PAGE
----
See them no different



Are we mature enough, at least to acknowledge that we are really immature? Our collective immaturity is highly conspicuous in our black-and-white notions about the fine line that segregates “the normal and able” from those who are not.
Even today adults and children with special needs — who are disabled intellectually and physically — are treated unfairly, of course with rare exceptions, and in some societies they are even ostracized. The social stigma still lingers.
The most vulnerable are the differently-abled children. We have, to an extent, the know-how and the basic social support structure to deal with children with physical disabilities, but most societies still grope in the dark when it comes to kids such as those with autism spectrum disorder. The parents as well as teachers find it extremely challenging how to manage autistic children.
In the Sultanate, a significant uptrend has been recorded in the number of autistic children over the years. Prevalence of autism among Omani children reached 8.5 out of 10,000 children in 2015 as against 6.4 afflictions among 10,000 children in 2014, as noted by Dr Watfa bint Said al Maamari, the Adviser for Developmental Health of Children at the Sultan Qaboos University Hospital.
The recent increase in autism cases could be partly due to a broadened diagnostic criteria, and greater awareness, but under-diagnosis and under-reporting of cases significantly blur the real scenario. The Sultanate’s health system could only determine just one out of ten cases of autism, as observed by Yahya bin Mohammed al Farisi, the Director of Oman Autism Society, which train autistic children, and other support programmes, and working to raise public awareness about the disability.
According to a 2010 study on the prevalence of ASD among 0–14 -year-old children in the Sultanate, published in the Journal of Autism and Development Disorders, where as many as 113 cases of ASD were detected (indicating prevalence of 1.4 cases per 10,000 children), the majority of autistic children were boys at 75 per cent, and they mostly belonged to low-income families.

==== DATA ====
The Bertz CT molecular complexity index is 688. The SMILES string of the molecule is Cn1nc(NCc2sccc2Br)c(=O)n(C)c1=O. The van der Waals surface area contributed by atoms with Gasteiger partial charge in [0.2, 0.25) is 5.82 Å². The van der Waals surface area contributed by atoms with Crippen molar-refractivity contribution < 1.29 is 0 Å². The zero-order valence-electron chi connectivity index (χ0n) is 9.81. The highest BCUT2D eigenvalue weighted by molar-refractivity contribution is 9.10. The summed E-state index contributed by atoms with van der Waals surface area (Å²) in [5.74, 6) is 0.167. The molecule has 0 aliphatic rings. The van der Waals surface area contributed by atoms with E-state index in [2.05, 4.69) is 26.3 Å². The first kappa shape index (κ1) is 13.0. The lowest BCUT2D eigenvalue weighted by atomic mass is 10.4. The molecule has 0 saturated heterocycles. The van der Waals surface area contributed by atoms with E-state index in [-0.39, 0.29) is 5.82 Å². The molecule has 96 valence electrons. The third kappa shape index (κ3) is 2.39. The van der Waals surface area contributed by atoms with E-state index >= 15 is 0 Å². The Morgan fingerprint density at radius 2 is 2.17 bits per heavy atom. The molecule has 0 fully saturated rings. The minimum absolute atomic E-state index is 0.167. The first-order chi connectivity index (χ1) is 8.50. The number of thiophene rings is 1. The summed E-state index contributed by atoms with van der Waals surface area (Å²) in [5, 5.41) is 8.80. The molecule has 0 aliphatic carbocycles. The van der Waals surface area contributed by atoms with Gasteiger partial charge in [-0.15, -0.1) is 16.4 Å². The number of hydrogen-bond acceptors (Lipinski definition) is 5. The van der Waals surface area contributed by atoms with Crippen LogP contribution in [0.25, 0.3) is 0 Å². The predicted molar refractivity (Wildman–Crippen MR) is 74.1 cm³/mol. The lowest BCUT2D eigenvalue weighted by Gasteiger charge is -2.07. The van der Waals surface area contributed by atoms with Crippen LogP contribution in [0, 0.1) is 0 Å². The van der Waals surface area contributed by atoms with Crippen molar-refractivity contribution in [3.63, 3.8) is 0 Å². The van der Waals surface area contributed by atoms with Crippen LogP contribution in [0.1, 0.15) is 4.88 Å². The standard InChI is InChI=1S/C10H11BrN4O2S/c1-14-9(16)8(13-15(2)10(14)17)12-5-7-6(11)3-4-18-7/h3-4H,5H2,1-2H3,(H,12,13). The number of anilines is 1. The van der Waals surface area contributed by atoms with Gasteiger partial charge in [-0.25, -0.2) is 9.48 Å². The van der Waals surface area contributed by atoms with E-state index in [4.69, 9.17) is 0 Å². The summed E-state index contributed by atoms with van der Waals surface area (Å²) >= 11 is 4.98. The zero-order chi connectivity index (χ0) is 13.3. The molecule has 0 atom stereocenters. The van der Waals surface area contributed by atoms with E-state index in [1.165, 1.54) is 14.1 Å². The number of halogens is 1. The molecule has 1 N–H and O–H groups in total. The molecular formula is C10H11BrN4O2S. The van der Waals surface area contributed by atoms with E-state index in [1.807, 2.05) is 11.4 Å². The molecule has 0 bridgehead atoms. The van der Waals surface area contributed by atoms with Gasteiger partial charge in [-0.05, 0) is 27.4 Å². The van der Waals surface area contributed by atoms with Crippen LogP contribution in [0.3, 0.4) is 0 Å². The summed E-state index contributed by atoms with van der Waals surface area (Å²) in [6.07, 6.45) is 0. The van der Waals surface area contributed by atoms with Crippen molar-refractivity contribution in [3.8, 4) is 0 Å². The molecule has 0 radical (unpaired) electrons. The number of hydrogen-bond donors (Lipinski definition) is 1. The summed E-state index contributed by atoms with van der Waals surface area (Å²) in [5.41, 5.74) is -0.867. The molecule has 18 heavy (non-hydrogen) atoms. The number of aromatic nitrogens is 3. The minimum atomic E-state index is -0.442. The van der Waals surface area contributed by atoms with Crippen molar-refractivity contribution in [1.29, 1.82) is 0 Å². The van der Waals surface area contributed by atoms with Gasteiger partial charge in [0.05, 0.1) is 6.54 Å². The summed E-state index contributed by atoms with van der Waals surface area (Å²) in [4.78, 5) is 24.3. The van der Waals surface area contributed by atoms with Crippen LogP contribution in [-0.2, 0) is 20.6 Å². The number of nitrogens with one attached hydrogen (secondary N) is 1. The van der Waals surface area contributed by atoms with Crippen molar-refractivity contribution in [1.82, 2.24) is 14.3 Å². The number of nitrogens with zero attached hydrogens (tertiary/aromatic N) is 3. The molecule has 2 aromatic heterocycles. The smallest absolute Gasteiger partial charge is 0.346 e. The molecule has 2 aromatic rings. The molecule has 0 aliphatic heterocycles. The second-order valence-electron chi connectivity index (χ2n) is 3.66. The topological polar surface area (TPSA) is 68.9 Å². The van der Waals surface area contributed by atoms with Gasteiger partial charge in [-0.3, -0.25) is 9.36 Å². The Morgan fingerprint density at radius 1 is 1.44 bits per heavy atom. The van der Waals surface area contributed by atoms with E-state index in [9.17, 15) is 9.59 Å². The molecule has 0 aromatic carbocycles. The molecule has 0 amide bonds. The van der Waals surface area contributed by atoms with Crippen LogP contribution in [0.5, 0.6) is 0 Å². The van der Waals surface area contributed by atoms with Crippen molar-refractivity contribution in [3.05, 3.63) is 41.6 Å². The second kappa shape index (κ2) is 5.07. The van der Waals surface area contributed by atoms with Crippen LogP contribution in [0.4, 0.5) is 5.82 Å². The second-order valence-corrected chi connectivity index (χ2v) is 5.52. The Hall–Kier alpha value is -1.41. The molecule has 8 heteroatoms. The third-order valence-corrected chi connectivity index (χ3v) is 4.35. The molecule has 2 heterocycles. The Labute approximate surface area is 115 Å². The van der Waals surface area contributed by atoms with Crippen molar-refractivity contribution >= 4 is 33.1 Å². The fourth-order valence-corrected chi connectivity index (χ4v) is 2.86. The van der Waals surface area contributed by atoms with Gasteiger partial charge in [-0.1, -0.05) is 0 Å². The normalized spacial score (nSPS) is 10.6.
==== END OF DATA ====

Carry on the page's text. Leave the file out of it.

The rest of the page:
Quite shockingly, the study also revealed that teachers in Oman’s mainstream schools are not only clueless about handling autistic children (which is quite normal), but carry grave misconceptions about the disability as well.
Thus the need for shattering the outdated sociocultural programming that creates an unhealthy attitude against autism can’t be overemphasised. Obviously, this requires a lot of awareness programmes.
At a more general level, the annual years of healthy life lost per 100,000 people from autism in Oman has increased by an average 0.4 per cent annually. Among autistic males, the health burden of autism in Oman, as measured by the years of healthy life lost per 100,000 men, peaks at age 10-14, while among girls it peaks at 15-19 years of age, as reported in a study by HealthGrove.
Commendably, the government has been quite responsive, and as of 2015 there were close to 2,600 schools that integrated children with various disabilities including autism. The Ministry of Health is mulling bringing in experts from abroad to enhance autism care in Oman, and also plans to establish more rehabilitation centres partnering with the private sector.
The establishment Alfikriyah school in Muscat three decades ago marked the first step towards offering education and rehabilitation programmes for students with intellectual disability.
The Ministry of Education provides several special education services for children with autism and other challenges.
Beyond these, special centres such as the Specialty Centre for Autism, the Association of Early Intervention for Children with Disability, and the Centre for Special education at ISM offer education and support for autistic children.
However, parents of autistic children are upset with the lack of proper diagnostic and rehabilitation facilities in Oman.
According to Jasmine Kalwani of the Muscat-based Super Group, who is one of the sponsors of Oman Autism Society, and who has been working for the welfare of autistic children, autistic kids are gifted with exceptional artistic abilities. She is working on creating a platform to showcase their creative output. Jasmine feels the greatest challenge in the life of autistic people is to find suitable jobs that can sustain themselves.